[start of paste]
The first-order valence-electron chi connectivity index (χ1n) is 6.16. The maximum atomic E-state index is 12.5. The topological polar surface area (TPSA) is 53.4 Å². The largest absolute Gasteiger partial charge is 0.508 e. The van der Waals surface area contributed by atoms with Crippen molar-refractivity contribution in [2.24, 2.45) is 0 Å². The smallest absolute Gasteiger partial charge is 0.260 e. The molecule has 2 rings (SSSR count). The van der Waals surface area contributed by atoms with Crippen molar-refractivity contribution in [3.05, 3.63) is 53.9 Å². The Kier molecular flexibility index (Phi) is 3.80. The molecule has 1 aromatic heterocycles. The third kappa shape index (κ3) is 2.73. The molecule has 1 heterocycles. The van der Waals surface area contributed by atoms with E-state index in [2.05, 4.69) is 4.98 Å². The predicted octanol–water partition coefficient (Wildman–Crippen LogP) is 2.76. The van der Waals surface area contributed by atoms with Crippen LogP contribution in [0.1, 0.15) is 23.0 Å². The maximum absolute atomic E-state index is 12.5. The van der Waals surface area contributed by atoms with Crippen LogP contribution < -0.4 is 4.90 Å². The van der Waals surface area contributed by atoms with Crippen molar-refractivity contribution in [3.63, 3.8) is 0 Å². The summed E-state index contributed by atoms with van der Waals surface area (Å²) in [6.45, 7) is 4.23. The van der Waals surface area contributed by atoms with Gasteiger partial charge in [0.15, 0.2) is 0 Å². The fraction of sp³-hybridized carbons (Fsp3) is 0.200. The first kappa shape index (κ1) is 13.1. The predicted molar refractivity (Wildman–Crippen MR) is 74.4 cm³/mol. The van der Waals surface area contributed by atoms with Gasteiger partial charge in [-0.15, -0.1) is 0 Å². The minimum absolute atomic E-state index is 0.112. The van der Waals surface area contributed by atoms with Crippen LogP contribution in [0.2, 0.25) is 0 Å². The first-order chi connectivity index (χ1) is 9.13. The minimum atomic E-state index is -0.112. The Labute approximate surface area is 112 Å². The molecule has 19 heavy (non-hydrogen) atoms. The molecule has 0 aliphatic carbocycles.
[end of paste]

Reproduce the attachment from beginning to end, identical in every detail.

The first-order valence-electron chi connectivity index (χ1n) is 6.16. The maximum atomic E-state index is 12.5. The topological polar surface area (TPSA) is 53.4 Å². The largest absolute Gasteiger partial charge is 0.508 e. The van der Waals surface area contributed by atoms with Crippen molar-refractivity contribution in [2.24, 2.45) is 0 Å². The smallest absolute Gasteiger partial charge is 0.260 e. The molecule has 2 rings (SSSR count). The van der Waals surface area contributed by atoms with Crippen molar-refractivity contribution in [3.05, 3.63) is 53.9 Å². The Kier molecular flexibility index (Phi) is 3.80. The molecule has 1 aromatic heterocycles. The third kappa shape index (κ3) is 2.73. The molecule has 1 heterocycles. The van der Waals surface area contributed by atoms with E-state index in [2.05, 4.69) is 4.98 Å². The predicted octanol–water partition coefficient (Wildman–Crippen LogP) is 2.76. The van der Waals surface area contributed by atoms with Crippen LogP contribution in [0.1, 0.15) is 23.0 Å². The maximum absolute atomic E-state index is 12.5. The van der Waals surface area contributed by atoms with Crippen LogP contribution < -0.4 is 4.90 Å². The van der Waals surface area contributed by atoms with Crippen molar-refractivity contribution in [3.63, 3.8) is 0 Å². The summed E-state index contributed by atoms with van der Waals surface area (Å²) in [6.45, 7) is 4.23. The van der Waals surface area contributed by atoms with Gasteiger partial charge in [0.15, 0.2) is 0 Å². The fraction of sp³-hybridized carbons (Fsp3) is 0.200. The first kappa shape index (κ1) is 13.1. The predicted molar refractivity (Wildman–Crippen MR) is 74.4 cm³/mol. The van der Waals surface area contributed by atoms with Gasteiger partial charge in [-0.15, -0.1) is 0 Å². The minimum absolute atomic E-state index is 0.112. The van der Waals surface area contributed by atoms with Crippen LogP contribution in [0.2, 0.25) is 0 Å². The first-order chi connectivity index (χ1) is 9.13. The minimum atomic E-state index is -0.112. The Labute approximate surface area is 112 Å². The molecule has 19 heavy (non-hydrogen) atoms. The molecule has 0 aliphatic carbocycles.